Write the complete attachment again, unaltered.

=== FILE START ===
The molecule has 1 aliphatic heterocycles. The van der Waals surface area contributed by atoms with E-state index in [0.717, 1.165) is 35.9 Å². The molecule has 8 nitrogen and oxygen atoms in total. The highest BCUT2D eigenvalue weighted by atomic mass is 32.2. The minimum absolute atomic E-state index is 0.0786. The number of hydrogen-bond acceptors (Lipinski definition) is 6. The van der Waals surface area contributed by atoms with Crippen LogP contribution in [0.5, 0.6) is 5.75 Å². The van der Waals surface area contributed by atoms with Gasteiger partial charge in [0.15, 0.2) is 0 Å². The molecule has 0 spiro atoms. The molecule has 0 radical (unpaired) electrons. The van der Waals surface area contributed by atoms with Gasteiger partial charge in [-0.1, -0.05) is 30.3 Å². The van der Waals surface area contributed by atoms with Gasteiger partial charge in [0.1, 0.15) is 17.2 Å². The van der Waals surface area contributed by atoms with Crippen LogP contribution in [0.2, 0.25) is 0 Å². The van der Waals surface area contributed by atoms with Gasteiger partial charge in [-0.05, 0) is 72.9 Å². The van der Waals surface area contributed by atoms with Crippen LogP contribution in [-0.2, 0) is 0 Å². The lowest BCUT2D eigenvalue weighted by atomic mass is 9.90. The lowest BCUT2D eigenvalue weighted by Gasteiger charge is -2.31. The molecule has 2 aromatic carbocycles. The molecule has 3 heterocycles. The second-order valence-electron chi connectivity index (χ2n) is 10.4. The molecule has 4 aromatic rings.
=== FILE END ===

The molecule has 1 aliphatic heterocycles. The van der Waals surface area contributed by atoms with E-state index in [0.717, 1.165) is 35.9 Å². The molecule has 8 nitrogen and oxygen atoms in total. The highest BCUT2D eigenvalue weighted by atomic mass is 32.2. The minimum absolute atomic E-state index is 0.0786. The number of hydrogen-bond acceptors (Lipinski definition) is 6. The van der Waals surface area contributed by atoms with Crippen LogP contribution in [0.5, 0.6) is 5.75 Å². The van der Waals surface area contributed by atoms with Gasteiger partial charge in [0.15, 0.2) is 0 Å². The molecule has 0 spiro atoms. The molecule has 0 radical (unpaired) electrons. The van der Waals surface area contributed by atoms with Gasteiger partial charge in [-0.1, -0.05) is 30.3 Å². The van der Waals surface area contributed by atoms with Gasteiger partial charge in [0.1, 0.15) is 17.2 Å². The van der Waals surface area contributed by atoms with Crippen LogP contribution in [0.2, 0.25) is 0 Å². The van der Waals surface area contributed by atoms with Gasteiger partial charge in [-0.05, 0) is 72.9 Å². The van der Waals surface area contributed by atoms with Crippen LogP contribution in [-0.2, 0) is 0 Å². The lowest BCUT2D eigenvalue weighted by atomic mass is 9.90. The lowest BCUT2D eigenvalue weighted by Gasteiger charge is -2.31. The molecule has 2 aromatic carbocycles. The molecule has 3 heterocycles. The second-order valence-electron chi connectivity index (χ2n) is 10.4. The molecule has 4 aromatic rings.